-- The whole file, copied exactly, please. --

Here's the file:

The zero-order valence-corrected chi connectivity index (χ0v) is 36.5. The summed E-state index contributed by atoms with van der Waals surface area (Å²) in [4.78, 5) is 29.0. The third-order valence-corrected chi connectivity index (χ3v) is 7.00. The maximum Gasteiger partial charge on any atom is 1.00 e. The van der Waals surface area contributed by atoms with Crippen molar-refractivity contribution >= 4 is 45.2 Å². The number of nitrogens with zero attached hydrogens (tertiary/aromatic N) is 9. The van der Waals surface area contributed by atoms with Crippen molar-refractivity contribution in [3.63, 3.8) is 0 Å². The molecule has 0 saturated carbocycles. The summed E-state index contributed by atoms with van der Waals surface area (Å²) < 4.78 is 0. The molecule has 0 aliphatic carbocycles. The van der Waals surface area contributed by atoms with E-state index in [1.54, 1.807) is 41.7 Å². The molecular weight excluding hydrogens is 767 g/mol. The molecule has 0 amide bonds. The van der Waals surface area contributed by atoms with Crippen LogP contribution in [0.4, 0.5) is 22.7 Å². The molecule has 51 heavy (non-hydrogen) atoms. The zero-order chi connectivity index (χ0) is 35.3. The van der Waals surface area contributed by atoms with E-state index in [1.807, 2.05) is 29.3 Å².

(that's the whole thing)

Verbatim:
The zero-order valence-corrected chi connectivity index (χ0v) is 36.5. The summed E-state index contributed by atoms with van der Waals surface area (Å²) in [4.78, 5) is 29.0. The third-order valence-corrected chi connectivity index (χ3v) is 7.00. The maximum Gasteiger partial charge on any atom is 1.00 e. The van der Waals surface area contributed by atoms with Crippen molar-refractivity contribution >= 4 is 45.2 Å². The number of nitrogens with zero attached hydrogens (tertiary/aromatic N) is 9. The van der Waals surface area contributed by atoms with Crippen molar-refractivity contribution in [3.63, 3.8) is 0 Å². The molecule has 0 saturated carbocycles. The summed E-state index contributed by atoms with van der Waals surface area (Å²) < 4.78 is 0. The molecule has 0 aliphatic carbocycles. The van der Waals surface area contributed by atoms with E-state index in [1.54, 1.807) is 41.7 Å². The molecular weight excluding hydrogens is 767 g/mol. The molecule has 0 amide bonds. The van der Waals surface area contributed by atoms with Crippen LogP contribution in [0.4, 0.5) is 22.7 Å². The molecule has 51 heavy (non-hydrogen) atoms. The zero-order chi connectivity index (χ0) is 35.3. The van der Waals surface area contributed by atoms with E-state index in [1.807, 2.05) is 29.3 Å².